Sen. John Thune [R, SD]
Sen. David Vitter [R, LA]
Sen. Roger Wicker [R, MS]

These are, of course, many of the usual subjects; but I find it especially chilling to find Sen. Jeff Sessions, Ranking Member of the Senate Judiciary Committee, on that list.

Now, it’s only fair to let McCain speak for himself and, to that end, here’s a link to his official letter introducing his bill to the President. Unfortunately, McCain’s rambling, finger-pointing screed doesn’t go very far in elucidating good motives for establishing a police state.

There are a number of political ways to look at this development — it could be simply a Republican effort to introduce legislation that provides an opportunity for the administration to appear wimpy by shooting it down. Who’s paying attention? Sen. McCain is just being a stand-up, ex-military patriot trying to make Americans safer but the radical Obama administration shots down anything that smacks of traditional values — right?

McCain, whose Senate seat seems to be imperiled in November, may believe that his bill will appeal to a gun-toting, xenophobic, kick-ass contingent of Arizona voters (centrism sure doesn’t seem to be working).

It could be that he believes the McClatchy-Ipsos poll, from January 2010, that found that 51 percent of Americans agree with this statement: ”it is necessary to give up some civil liberties in order to make the country safe from terrorism.”

It could be part of the GOP’s general accretion of scary material that keeps Americans wary and the defense dollars flowing until the Republican Party rises from the ashes and saves us from ourselves, once again.

Or it could just be what we’re coming to — a corporatist, militarist global concern that needs to sweep stodgy American values out of its way. The precedent for using US military inside the US occurred in 2005 in the aftermath of Hurricane Katrina. Since then, U.S. Northern Command (USNORTHCOM) has run exercises called “Vigilant Shield” to prepare, prevent and respond to any number of national crises that would call for the use of the military inside the United States. Vigilant Shield 2008 builds a scenario of a domestic disaster in the US (terrorist attack or natural disaster). It posits the domestic use of the US military including a special role for the US Air Force.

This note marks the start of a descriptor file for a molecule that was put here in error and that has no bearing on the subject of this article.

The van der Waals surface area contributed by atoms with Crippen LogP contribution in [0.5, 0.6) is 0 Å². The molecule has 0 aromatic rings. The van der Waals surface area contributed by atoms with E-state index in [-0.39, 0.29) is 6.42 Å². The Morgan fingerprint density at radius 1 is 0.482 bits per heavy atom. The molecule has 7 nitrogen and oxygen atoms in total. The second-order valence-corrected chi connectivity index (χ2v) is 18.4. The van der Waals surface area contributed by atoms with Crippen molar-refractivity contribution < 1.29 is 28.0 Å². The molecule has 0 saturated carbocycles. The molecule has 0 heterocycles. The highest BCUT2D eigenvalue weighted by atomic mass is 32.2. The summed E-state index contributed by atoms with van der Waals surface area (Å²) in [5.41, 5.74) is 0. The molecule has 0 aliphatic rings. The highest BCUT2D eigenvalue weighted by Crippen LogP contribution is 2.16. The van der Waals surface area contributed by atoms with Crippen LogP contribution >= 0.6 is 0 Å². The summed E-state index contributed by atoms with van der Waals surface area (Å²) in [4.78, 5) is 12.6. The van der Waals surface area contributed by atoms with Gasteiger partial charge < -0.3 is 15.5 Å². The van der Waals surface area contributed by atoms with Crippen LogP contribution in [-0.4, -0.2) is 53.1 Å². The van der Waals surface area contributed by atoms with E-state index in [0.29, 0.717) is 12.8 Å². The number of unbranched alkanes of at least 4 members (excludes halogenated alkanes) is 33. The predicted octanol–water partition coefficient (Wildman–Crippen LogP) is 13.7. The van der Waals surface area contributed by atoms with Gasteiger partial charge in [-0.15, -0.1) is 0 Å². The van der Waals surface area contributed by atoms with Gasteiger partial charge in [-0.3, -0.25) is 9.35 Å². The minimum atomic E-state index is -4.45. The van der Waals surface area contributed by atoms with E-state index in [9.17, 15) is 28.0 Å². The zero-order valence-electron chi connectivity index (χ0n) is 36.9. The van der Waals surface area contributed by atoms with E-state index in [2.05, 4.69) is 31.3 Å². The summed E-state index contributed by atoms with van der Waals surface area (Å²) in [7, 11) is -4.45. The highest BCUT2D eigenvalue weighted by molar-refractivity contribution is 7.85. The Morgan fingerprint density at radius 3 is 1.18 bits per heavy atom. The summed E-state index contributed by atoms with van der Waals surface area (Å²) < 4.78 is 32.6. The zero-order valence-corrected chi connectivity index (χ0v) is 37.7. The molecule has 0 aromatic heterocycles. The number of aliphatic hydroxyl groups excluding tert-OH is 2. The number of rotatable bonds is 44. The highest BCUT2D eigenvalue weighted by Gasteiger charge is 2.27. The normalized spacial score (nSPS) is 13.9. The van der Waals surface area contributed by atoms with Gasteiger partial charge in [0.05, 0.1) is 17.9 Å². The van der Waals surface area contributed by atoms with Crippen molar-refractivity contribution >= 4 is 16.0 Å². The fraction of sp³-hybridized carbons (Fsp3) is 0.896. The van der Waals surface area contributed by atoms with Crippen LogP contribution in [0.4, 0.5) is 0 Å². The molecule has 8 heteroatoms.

Can’t Happen Here, Right?

In case anyone out there is comforted that President Obama would never sign that bill, don’t be sure. Here’s a clip from Rachel Maddow last spring that puts the lie to that false security:

I’m sure that Sen. McCain, like Liz Cheney, is just obsessed with Keeping America Safe … so why do I feel so very afraid?


Posted by Frumpzilla at March 20, 2010 11:30 AM
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Don't worry. Only people who deserve it end up in a "Konzentrationslager". Ask any old or new Nazi.

Posted by: Peter on March 20, 2010 1:15 PM

Come on, people. I know you don't think much of McCain and Lieberman, but do you seriously think a Jew and an ex-POW intend to set up prison camps? Grow up.

Posted by: Nugatory on March 20, 2010 3:45 PM

You obviously haven't been paying attention, Nugatory.

It's good news for Republicans no matter which way it goes. If the bill fails, they can, as you point out, shriek that Democrats are "soft on terra, but if it passes they get to shriek about how Democrats are going to round people up and put them in camps.

It's really a win-win for the GOP.

Posted by: karen marie on March 20, 2010 6:20 PM

The aptly named Nugatory appears to live in a world where, empiricism be damned, people's experiences and cultural heritage guide their intentions in a positive manner.

Posted by: Jim on March 21, 2010 9:21 AM

Nugatory, the nation is riddled with prison camps. We've got more than the Soviety Union had in their aptly named Gulag Archipeligo. What makes you think that they WON'T be setting up ideologically based prison camps? Neither one, McCain or Lieberman, is a liberal and why in the world would we need more prison camps other than to house the liberals and others, at least temporarily, whose ideology that the country can't stand before we send them off to work as pedicab pullers to work for the folks who live in the nations that own this country?

Posted by: Buck on March 21, 2010 11:20 PM

It's a real leap from grandstanding security state legislation to ideologically-based incarceration. The purpose of the legislation is to threaten NGOs and activist groups, mainly by scaring their sympathizers and financial supporters.

Posted by: Jim on March 22, 2010 7:34 AM

I find John McCain and Joe Lieberman to be terrorist suspects.

Posted by: Joyful on March 22, 2010 10:56 PM